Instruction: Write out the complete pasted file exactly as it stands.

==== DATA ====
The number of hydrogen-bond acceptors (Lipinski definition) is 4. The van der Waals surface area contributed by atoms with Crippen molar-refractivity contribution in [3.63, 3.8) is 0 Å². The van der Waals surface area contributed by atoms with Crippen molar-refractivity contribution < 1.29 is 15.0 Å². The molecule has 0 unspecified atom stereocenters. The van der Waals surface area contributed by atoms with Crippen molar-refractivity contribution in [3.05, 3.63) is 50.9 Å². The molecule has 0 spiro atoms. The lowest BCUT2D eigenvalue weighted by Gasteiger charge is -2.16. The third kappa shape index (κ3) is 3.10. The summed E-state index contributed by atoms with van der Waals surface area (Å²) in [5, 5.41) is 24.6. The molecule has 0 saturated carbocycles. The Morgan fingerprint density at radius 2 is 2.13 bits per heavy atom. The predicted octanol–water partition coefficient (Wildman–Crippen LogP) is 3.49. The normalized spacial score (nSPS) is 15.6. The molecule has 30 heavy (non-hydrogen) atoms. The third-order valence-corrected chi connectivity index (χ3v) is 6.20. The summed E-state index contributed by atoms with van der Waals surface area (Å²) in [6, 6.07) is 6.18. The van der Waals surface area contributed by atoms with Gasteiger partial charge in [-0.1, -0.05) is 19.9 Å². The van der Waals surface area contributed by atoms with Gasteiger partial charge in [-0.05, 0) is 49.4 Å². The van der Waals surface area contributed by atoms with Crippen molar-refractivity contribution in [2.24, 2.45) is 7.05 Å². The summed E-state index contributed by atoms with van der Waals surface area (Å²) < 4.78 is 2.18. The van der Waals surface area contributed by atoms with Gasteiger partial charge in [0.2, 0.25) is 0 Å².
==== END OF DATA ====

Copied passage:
The number of hydrogen-bond acceptors (Lipinski definition) is 4. The van der Waals surface area contributed by atoms with Crippen molar-refractivity contribution in [3.63, 3.8) is 0 Å². The van der Waals surface area contributed by atoms with Crippen molar-refractivity contribution < 1.29 is 15.0 Å². The molecule has 0 unspecified atom stereocenters. The van der Waals surface area contributed by atoms with Crippen molar-refractivity contribution in [3.05, 3.63) is 50.9 Å². The molecule has 0 spiro atoms. The lowest BCUT2D eigenvalue weighted by Gasteiger charge is -2.16. The third kappa shape index (κ3) is 3.10. The summed E-state index contributed by atoms with van der Waals surface area (Å²) in [5, 5.41) is 24.6. The molecule has 0 saturated carbocycles. The Morgan fingerprint density at radius 2 is 2.13 bits per heavy atom. The predicted octanol–water partition coefficient (Wildman–Crippen LogP) is 3.49. The normalized spacial score (nSPS) is 15.6. The molecule has 30 heavy (non-hydrogen) atoms. The third-order valence-corrected chi connectivity index (χ3v) is 6.20. The summed E-state index contributed by atoms with van der Waals surface area (Å²) in [6, 6.07) is 6.18. The van der Waals surface area contributed by atoms with Gasteiger partial charge in [-0.1, -0.05) is 19.9 Å². The van der Waals surface area contributed by atoms with Gasteiger partial charge in [-0.05, 0) is 49.4 Å². The van der Waals surface area contributed by atoms with Crippen molar-refractivity contribution in [2.24, 2.45) is 7.05 Å². The summed E-state index contributed by atoms with van der Waals surface area (Å²) < 4.78 is 2.18. The van der Waals surface area contributed by atoms with Gasteiger partial charge in [0.2, 0.25) is 0 Å².